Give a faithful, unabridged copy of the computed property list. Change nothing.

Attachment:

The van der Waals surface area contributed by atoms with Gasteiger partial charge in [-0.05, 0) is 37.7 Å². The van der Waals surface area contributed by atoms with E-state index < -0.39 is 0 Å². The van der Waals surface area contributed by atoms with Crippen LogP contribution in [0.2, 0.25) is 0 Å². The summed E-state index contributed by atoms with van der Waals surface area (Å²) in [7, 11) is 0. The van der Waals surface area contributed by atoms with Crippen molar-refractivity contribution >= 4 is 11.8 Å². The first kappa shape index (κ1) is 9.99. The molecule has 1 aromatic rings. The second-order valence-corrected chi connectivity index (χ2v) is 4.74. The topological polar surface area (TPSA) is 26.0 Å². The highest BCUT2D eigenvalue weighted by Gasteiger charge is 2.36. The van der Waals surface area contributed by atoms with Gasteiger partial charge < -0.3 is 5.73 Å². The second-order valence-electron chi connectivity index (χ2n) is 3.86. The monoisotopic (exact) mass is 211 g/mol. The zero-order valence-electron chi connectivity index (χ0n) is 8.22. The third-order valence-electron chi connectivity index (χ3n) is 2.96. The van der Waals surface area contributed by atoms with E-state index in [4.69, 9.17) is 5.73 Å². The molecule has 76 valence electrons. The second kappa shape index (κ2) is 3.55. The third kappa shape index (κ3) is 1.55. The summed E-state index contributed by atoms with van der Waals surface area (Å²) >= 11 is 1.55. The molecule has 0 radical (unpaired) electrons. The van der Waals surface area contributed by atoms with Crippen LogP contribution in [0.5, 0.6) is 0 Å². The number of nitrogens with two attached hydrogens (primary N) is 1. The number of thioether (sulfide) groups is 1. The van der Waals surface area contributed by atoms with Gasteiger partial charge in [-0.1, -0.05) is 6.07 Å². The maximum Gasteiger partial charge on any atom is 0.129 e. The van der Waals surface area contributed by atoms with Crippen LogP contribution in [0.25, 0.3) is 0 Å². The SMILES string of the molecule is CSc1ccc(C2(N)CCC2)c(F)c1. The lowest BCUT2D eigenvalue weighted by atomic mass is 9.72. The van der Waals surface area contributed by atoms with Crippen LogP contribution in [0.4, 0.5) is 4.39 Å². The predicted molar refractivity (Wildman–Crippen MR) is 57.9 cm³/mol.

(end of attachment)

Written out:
The van der Waals surface area contributed by atoms with Gasteiger partial charge in [-0.05, 0) is 37.7 Å². The van der Waals surface area contributed by atoms with E-state index < -0.39 is 0 Å². The van der Waals surface area contributed by atoms with Crippen LogP contribution in [0.2, 0.25) is 0 Å². The summed E-state index contributed by atoms with van der Waals surface area (Å²) in [7, 11) is 0. The van der Waals surface area contributed by atoms with Crippen molar-refractivity contribution >= 4 is 11.8 Å². The first kappa shape index (κ1) is 9.99. The molecule has 1 aromatic rings. The second-order valence-corrected chi connectivity index (χ2v) is 4.74. The topological polar surface area (TPSA) is 26.0 Å². The highest BCUT2D eigenvalue weighted by Gasteiger charge is 2.36. The van der Waals surface area contributed by atoms with Gasteiger partial charge < -0.3 is 5.73 Å². The second-order valence-electron chi connectivity index (χ2n) is 3.86. The monoisotopic (exact) mass is 211 g/mol. The zero-order valence-electron chi connectivity index (χ0n) is 8.22. The third-order valence-electron chi connectivity index (χ3n) is 2.96. The van der Waals surface area contributed by atoms with E-state index in [4.69, 9.17) is 5.73 Å². The molecule has 76 valence electrons. The second kappa shape index (κ2) is 3.55. The third kappa shape index (κ3) is 1.55. The summed E-state index contributed by atoms with van der Waals surface area (Å²) >= 11 is 1.55. The molecule has 0 radical (unpaired) electrons. The van der Waals surface area contributed by atoms with Crippen LogP contribution in [0.5, 0.6) is 0 Å². The number of nitrogens with two attached hydrogens (primary N) is 1. The number of thioether (sulfide) groups is 1. The van der Waals surface area contributed by atoms with Gasteiger partial charge in [-0.1, -0.05) is 6.07 Å². The maximum Gasteiger partial charge on any atom is 0.129 e. The van der Waals surface area contributed by atoms with Crippen LogP contribution in [0.25, 0.3) is 0 Å². The SMILES string of the molecule is CSc1ccc(C2(N)CCC2)c(F)c1. The lowest BCUT2D eigenvalue weighted by atomic mass is 9.72. The van der Waals surface area contributed by atoms with Crippen LogP contribution in [0.4, 0.5) is 4.39 Å². The predicted molar refractivity (Wildman–Crippen MR) is 57.9 cm³/mol.